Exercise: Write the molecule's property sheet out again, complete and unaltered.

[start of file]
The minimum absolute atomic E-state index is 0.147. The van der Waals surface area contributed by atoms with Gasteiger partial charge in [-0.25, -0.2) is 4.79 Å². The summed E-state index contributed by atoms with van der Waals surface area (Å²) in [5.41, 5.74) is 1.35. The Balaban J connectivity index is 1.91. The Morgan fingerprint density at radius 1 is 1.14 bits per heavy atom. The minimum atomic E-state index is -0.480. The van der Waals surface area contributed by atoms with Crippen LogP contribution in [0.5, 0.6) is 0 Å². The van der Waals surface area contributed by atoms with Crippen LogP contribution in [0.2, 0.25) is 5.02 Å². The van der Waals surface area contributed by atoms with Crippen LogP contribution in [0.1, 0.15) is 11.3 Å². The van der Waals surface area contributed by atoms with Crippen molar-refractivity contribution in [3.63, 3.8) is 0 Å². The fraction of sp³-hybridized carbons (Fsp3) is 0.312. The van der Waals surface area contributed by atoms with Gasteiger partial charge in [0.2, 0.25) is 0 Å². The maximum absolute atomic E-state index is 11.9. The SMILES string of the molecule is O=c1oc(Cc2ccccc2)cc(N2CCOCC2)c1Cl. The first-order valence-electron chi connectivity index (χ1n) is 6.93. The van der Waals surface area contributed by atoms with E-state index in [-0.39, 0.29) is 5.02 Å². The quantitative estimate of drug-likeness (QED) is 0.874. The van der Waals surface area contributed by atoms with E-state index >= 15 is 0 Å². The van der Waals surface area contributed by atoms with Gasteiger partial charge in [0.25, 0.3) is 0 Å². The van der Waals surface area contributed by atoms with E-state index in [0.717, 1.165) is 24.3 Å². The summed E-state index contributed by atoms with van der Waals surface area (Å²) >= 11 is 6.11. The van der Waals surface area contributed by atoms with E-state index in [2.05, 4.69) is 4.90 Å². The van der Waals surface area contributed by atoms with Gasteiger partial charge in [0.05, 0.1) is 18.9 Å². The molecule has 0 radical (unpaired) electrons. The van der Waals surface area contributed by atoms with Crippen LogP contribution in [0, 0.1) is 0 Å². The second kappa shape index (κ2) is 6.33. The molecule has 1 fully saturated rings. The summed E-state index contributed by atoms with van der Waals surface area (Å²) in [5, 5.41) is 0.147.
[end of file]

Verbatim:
The minimum absolute atomic E-state index is 0.147. The van der Waals surface area contributed by atoms with Gasteiger partial charge in [-0.25, -0.2) is 4.79 Å². The summed E-state index contributed by atoms with van der Waals surface area (Å²) in [5.41, 5.74) is 1.35. The Balaban J connectivity index is 1.91. The Morgan fingerprint density at radius 1 is 1.14 bits per heavy atom. The minimum atomic E-state index is -0.480. The van der Waals surface area contributed by atoms with Crippen LogP contribution in [0.5, 0.6) is 0 Å². The van der Waals surface area contributed by atoms with Crippen LogP contribution in [0.2, 0.25) is 5.02 Å². The van der Waals surface area contributed by atoms with Crippen LogP contribution in [0.1, 0.15) is 11.3 Å². The van der Waals surface area contributed by atoms with Crippen molar-refractivity contribution in [3.63, 3.8) is 0 Å². The fraction of sp³-hybridized carbons (Fsp3) is 0.312. The van der Waals surface area contributed by atoms with Gasteiger partial charge in [0.2, 0.25) is 0 Å². The maximum absolute atomic E-state index is 11.9. The SMILES string of the molecule is O=c1oc(Cc2ccccc2)cc(N2CCOCC2)c1Cl. The first-order valence-electron chi connectivity index (χ1n) is 6.93. The van der Waals surface area contributed by atoms with E-state index in [-0.39, 0.29) is 5.02 Å². The quantitative estimate of drug-likeness (QED) is 0.874. The van der Waals surface area contributed by atoms with E-state index >= 15 is 0 Å². The van der Waals surface area contributed by atoms with Gasteiger partial charge in [0.25, 0.3) is 0 Å². The van der Waals surface area contributed by atoms with E-state index in [0.717, 1.165) is 24.3 Å². The summed E-state index contributed by atoms with van der Waals surface area (Å²) >= 11 is 6.11. The van der Waals surface area contributed by atoms with E-state index in [2.05, 4.69) is 4.90 Å². The van der Waals surface area contributed by atoms with Gasteiger partial charge in [0.05, 0.1) is 18.9 Å². The molecule has 0 radical (unpaired) electrons. The van der Waals surface area contributed by atoms with Crippen LogP contribution in [0, 0.1) is 0 Å². The second kappa shape index (κ2) is 6.33. The molecule has 1 fully saturated rings. The summed E-state index contributed by atoms with van der Waals surface area (Å²) in [5, 5.41) is 0.147.